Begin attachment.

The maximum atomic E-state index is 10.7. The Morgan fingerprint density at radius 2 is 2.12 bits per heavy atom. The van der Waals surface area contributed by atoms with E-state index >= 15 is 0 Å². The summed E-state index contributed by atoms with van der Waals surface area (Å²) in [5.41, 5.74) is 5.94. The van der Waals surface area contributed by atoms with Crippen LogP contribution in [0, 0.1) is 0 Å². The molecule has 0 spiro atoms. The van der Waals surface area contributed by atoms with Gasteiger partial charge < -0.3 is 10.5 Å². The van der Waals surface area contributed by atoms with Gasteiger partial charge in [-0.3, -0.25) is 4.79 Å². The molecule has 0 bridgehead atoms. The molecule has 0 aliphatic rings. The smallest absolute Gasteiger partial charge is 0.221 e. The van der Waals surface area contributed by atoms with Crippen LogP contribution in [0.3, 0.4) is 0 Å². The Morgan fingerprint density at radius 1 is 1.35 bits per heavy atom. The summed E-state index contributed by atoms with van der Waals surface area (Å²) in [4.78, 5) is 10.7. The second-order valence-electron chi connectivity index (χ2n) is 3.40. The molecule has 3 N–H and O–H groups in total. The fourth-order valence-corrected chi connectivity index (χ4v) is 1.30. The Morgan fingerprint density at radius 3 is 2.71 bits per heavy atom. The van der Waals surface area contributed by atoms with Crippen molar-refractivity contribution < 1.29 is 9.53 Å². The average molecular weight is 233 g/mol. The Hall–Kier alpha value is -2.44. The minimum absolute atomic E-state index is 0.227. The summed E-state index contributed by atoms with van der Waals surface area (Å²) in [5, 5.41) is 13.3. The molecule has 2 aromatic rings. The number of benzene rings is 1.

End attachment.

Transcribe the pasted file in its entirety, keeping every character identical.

The maximum atomic E-state index is 10.7. The Morgan fingerprint density at radius 2 is 2.12 bits per heavy atom. The van der Waals surface area contributed by atoms with E-state index >= 15 is 0 Å². The summed E-state index contributed by atoms with van der Waals surface area (Å²) in [5.41, 5.74) is 5.94. The van der Waals surface area contributed by atoms with Crippen LogP contribution in [0, 0.1) is 0 Å². The molecule has 0 spiro atoms. The van der Waals surface area contributed by atoms with Gasteiger partial charge < -0.3 is 10.5 Å². The van der Waals surface area contributed by atoms with Gasteiger partial charge in [-0.3, -0.25) is 4.79 Å². The molecule has 0 bridgehead atoms. The molecule has 0 aliphatic rings. The smallest absolute Gasteiger partial charge is 0.221 e. The van der Waals surface area contributed by atoms with Crippen LogP contribution in [0.3, 0.4) is 0 Å². The Morgan fingerprint density at radius 1 is 1.35 bits per heavy atom. The summed E-state index contributed by atoms with van der Waals surface area (Å²) in [4.78, 5) is 10.7. The second-order valence-electron chi connectivity index (χ2n) is 3.40. The molecule has 3 N–H and O–H groups in total. The fourth-order valence-corrected chi connectivity index (χ4v) is 1.30. The Morgan fingerprint density at radius 3 is 2.71 bits per heavy atom. The van der Waals surface area contributed by atoms with Crippen molar-refractivity contribution < 1.29 is 9.53 Å². The average molecular weight is 233 g/mol. The Hall–Kier alpha value is -2.44. The minimum absolute atomic E-state index is 0.227. The summed E-state index contributed by atoms with van der Waals surface area (Å²) in [5, 5.41) is 13.3. The molecule has 2 aromatic rings. The number of benzene rings is 1.